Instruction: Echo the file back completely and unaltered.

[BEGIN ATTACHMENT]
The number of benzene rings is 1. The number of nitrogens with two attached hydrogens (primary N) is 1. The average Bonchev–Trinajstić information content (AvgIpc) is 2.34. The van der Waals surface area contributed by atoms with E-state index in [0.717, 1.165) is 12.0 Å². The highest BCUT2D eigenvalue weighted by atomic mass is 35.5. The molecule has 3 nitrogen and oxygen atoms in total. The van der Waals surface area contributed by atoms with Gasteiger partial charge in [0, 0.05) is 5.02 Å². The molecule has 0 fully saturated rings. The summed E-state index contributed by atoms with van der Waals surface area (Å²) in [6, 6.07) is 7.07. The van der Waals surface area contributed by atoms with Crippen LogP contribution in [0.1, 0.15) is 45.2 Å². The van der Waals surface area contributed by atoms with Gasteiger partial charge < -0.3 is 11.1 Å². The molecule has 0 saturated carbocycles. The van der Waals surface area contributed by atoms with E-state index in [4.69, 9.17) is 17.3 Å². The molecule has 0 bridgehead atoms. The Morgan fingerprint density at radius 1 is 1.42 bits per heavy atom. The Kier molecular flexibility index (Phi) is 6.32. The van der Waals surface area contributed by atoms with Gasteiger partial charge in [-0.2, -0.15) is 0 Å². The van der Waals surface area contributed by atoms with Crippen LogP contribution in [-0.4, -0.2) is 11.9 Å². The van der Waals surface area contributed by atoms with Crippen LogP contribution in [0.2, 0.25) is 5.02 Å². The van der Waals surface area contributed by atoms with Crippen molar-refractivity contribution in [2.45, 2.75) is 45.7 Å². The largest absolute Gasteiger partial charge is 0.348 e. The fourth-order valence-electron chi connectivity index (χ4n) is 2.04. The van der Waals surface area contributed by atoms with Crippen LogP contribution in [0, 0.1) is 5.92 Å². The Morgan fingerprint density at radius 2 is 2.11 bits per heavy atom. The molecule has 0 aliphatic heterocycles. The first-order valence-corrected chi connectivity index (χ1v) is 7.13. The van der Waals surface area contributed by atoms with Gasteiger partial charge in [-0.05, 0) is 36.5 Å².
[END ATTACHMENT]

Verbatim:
The number of benzene rings is 1. The number of nitrogens with two attached hydrogens (primary N) is 1. The average Bonchev–Trinajstić information content (AvgIpc) is 2.34. The van der Waals surface area contributed by atoms with E-state index in [0.717, 1.165) is 12.0 Å². The highest BCUT2D eigenvalue weighted by atomic mass is 35.5. The molecule has 3 nitrogen and oxygen atoms in total. The van der Waals surface area contributed by atoms with Gasteiger partial charge in [0, 0.05) is 5.02 Å². The molecule has 0 fully saturated rings. The summed E-state index contributed by atoms with van der Waals surface area (Å²) in [6, 6.07) is 7.07. The van der Waals surface area contributed by atoms with Crippen LogP contribution in [0.1, 0.15) is 45.2 Å². The van der Waals surface area contributed by atoms with Gasteiger partial charge < -0.3 is 11.1 Å². The molecule has 0 saturated carbocycles. The van der Waals surface area contributed by atoms with E-state index in [4.69, 9.17) is 17.3 Å². The molecule has 0 bridgehead atoms. The Morgan fingerprint density at radius 1 is 1.42 bits per heavy atom. The Kier molecular flexibility index (Phi) is 6.32. The van der Waals surface area contributed by atoms with Gasteiger partial charge in [-0.2, -0.15) is 0 Å². The van der Waals surface area contributed by atoms with Crippen LogP contribution in [-0.4, -0.2) is 11.9 Å². The van der Waals surface area contributed by atoms with Crippen LogP contribution in [0.2, 0.25) is 5.02 Å². The van der Waals surface area contributed by atoms with Crippen molar-refractivity contribution in [2.45, 2.75) is 45.7 Å². The largest absolute Gasteiger partial charge is 0.348 e. The fourth-order valence-electron chi connectivity index (χ4n) is 2.04. The van der Waals surface area contributed by atoms with Crippen LogP contribution in [0, 0.1) is 5.92 Å². The Morgan fingerprint density at radius 2 is 2.11 bits per heavy atom. The molecule has 0 aliphatic heterocycles. The first-order valence-corrected chi connectivity index (χ1v) is 7.13. The van der Waals surface area contributed by atoms with Gasteiger partial charge in [-0.05, 0) is 36.5 Å².